Safer cycleway to connect diverse communities
September 21, 2018
A new cycleway between Wellington’s Eastern suburbs has won the support of cycling advocacy groups offering safer access to parts of the city, but local residents are concerned about the loss of parking.
In March, the Wellington City Council voted to approve plans for an uphill bike lane along busy Crawford Road to the top of Constable Street, connecting Kilbirnie and Newtown, suburbs with high migrant and refugee populations.
The route is part of the council’s plans to gradually develop a connected citywide cycle network.
Residents have raised concerns about the removal of eight parking spaces along Constable Street and the entire uphill side of Crawford Street.
The council received more than 230 written submissions and more than 400 at community meetings, but Councillor Sarah Free is confident it has engaged with the community, including door knocking along the affected streets.
“Council is really at a beginning stage,” she said. “It is an opportunity for people to have a bit of independence and mobility. It’s been really heartening to see some of the migrant women in particular learning to ride a bike.”
Cycling advocate groups supported the council’s proposal noting the steps taken to ensure cyclist safety.
Cycling Action Network project manager Patrick Morgan said it was a great opportunity for the community and the council had done their homework.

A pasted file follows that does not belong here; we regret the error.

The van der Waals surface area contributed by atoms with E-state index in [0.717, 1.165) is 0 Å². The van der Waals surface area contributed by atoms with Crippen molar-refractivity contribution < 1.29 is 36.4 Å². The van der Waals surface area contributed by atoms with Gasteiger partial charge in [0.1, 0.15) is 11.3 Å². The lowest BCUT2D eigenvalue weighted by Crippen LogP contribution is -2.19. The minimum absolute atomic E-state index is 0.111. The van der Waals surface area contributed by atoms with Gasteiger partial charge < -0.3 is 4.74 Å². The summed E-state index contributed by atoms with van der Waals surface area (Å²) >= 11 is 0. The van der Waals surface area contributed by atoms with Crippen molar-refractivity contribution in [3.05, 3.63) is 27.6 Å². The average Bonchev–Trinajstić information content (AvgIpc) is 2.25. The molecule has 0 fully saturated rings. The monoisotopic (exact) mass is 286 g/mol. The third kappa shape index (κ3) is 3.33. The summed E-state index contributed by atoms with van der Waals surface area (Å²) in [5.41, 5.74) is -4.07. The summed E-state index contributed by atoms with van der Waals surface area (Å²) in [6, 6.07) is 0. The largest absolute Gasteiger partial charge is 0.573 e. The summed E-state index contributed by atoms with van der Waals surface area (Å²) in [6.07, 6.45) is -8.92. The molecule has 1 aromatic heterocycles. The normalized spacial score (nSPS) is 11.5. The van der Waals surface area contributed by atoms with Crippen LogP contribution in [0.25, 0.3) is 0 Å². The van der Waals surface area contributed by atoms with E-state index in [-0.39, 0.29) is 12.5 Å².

“I think council has learnt their lessons that it’s important to engage not just consult. Giving people the option of cycling gives them more options, whether it’s going to work, the shops or just seeing their friends.”
Newtown’s ReBicycle co-ordinator Tessa Coppard said safety was key and the proposed cycleway would help less experienced cyclists she said.
“It right away gets people out of the door zone – the door zone is the biggest hazard for less confident cyclists.
“I really hope we’ll see a big uptake if being enjoying city rather than see people dicing with death trying to ride into the city.”
The group takes old bikes, fixes them and donates them to refugee families, teaching them how to repair and maintain the bikes themselves.
Sharing photos of a recent bike recipient who regularly uses the proposed route, she said cycling played a huge role in helping families integrate with society.
“We’ve got someone here Mohammed who received a bike from us about six months ago. He has been riding from Kilbirnie into his English classes every day so he’s actually been cycling along that route that the cycleway is going to go on and riding quite successfully. He’s just showed me a picture of him riding 40 km to Petone with him at the beach.”
Coppard said it would be fantastic to have a safe route between the Eastern suburbs and the city.